I think companies do this because they think about the masses. More than a Niche market, because tons of people are looking into smartwatches, not necessarily Forearm devices like leela's. I do agree it would be awesome to have a device like leela's but I don't think companies will get that risky with developing a device like that too soon. It definetly seems like a thing for the future though.
    Reply
  • surphninja
    15852764 said:
    Why does every smart watch have such a small screen? I don't understand why all of these tech companies feel pressured to make it fit in the traditional form of a watch.

    With bendable/curved screens being a real thing now, why not just wrap the actual smartphone around the forearm (think leela's wrist device in futurama)? You don't even have to put the entire device on the arm. Put the display and buttons on the foream, and have a small pocket device do the actual calling and heavy lifting.
    Why does every smart watch have such a small screen? I don't understand why all of these tech companies feel pressured to make it fit in the traditional form of a watch.

    With bendable/curved screens being a real thing now, why not just wrap the actual smartphone around the forearm (think leela's wrist device in futurama)? You don't even have to put the entire device on the arm. Put the display and buttons on the foream, and have a small pocket device do the actual calling and heavy lifting.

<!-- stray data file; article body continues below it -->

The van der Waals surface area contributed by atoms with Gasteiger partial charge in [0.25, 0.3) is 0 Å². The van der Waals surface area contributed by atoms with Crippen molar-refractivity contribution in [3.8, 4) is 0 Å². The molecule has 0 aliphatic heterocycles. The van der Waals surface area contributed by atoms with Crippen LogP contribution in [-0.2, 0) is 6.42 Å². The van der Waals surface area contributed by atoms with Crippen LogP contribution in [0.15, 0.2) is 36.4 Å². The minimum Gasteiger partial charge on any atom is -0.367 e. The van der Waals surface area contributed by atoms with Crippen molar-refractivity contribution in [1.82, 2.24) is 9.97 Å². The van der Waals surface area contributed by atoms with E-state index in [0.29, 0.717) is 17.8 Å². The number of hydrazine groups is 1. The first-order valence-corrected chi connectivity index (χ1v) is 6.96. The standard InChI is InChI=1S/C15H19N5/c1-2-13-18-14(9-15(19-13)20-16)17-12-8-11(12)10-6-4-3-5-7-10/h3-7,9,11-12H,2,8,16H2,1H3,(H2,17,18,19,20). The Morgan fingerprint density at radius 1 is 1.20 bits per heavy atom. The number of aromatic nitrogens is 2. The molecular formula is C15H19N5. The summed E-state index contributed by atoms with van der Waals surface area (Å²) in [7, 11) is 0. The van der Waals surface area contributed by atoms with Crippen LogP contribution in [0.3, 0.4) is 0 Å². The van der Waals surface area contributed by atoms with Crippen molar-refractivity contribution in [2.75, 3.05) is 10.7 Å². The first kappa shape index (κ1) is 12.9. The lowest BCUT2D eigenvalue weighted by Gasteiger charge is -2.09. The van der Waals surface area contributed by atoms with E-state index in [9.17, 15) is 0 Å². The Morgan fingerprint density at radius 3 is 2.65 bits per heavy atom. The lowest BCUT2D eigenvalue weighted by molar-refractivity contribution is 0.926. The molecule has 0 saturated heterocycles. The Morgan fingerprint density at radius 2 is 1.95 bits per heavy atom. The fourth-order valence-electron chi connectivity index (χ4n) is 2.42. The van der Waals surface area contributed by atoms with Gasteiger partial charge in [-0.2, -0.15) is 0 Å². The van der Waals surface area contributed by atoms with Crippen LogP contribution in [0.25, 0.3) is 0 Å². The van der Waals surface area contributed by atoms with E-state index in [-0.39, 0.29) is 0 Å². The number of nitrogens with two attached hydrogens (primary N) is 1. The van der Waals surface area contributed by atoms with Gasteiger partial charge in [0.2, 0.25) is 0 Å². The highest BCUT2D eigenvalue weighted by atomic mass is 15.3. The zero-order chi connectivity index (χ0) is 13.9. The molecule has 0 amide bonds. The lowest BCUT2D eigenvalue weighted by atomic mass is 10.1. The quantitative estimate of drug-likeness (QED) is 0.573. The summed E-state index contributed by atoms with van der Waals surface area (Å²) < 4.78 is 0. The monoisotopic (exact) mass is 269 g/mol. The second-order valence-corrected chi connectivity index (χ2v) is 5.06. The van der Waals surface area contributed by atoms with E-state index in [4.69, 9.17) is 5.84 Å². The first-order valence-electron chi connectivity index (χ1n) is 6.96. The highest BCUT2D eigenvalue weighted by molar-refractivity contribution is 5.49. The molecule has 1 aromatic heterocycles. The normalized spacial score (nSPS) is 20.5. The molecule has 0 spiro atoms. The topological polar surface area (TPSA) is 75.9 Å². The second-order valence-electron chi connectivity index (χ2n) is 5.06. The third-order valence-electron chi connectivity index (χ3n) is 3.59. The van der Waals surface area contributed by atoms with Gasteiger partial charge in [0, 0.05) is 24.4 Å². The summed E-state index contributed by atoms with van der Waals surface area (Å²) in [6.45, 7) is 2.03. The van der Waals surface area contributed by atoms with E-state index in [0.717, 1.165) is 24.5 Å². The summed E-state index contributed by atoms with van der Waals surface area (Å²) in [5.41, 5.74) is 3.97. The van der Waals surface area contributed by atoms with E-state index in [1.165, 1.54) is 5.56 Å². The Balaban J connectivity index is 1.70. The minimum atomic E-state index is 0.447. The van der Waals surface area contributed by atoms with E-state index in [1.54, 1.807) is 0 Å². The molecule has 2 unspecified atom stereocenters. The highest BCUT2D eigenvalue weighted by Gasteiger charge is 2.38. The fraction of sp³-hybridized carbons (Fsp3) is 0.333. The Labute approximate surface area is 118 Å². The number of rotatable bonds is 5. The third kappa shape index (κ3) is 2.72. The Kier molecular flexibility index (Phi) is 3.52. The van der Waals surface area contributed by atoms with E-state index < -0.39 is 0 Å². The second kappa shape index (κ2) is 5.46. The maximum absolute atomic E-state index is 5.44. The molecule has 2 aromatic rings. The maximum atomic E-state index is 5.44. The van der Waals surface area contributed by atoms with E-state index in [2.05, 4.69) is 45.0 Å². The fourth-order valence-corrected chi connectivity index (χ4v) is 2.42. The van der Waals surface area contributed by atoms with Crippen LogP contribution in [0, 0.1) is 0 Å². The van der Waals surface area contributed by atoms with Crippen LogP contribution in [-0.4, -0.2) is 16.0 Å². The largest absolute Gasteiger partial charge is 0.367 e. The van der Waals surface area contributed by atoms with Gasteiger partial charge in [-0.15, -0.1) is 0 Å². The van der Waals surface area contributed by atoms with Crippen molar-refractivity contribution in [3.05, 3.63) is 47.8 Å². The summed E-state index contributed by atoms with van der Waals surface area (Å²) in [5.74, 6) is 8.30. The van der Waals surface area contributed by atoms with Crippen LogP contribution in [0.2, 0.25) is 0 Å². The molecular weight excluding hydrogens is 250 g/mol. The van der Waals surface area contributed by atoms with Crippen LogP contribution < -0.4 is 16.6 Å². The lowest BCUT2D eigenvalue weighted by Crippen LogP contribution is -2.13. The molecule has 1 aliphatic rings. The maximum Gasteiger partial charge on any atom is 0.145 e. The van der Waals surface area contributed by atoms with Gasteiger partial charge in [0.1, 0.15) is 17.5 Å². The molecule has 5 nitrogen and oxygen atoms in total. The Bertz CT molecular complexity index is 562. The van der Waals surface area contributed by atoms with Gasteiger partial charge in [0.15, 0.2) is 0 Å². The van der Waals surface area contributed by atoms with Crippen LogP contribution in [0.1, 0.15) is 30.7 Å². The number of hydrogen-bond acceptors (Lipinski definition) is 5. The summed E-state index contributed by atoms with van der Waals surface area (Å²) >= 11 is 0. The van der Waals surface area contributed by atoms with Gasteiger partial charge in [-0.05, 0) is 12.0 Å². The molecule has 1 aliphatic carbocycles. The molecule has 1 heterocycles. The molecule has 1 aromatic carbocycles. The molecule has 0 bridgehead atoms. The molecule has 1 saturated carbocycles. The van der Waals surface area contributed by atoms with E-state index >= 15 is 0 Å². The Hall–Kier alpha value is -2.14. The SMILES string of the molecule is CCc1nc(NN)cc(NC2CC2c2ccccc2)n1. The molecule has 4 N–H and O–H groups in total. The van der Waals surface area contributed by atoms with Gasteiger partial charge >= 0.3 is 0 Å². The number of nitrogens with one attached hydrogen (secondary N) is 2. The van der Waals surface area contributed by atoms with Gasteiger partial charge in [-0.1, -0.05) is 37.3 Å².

I think companies do this because they think about the masses. More than a Niche market, because tons of people are looking into smartwatches, not necessarily Forearm devices like leela's. I do agree it would be awesome to have a device like leela's but I don't think companies will get that risky with developing a device like that too soon. It definetly seems like a thing for the future though.

    Even if they don't make a device that large, I still don't understand the commitment to the traditional watch form factor. It's like the people designing these want to camaflouge it as a watch. No one's thinking outside of the box.
    Reply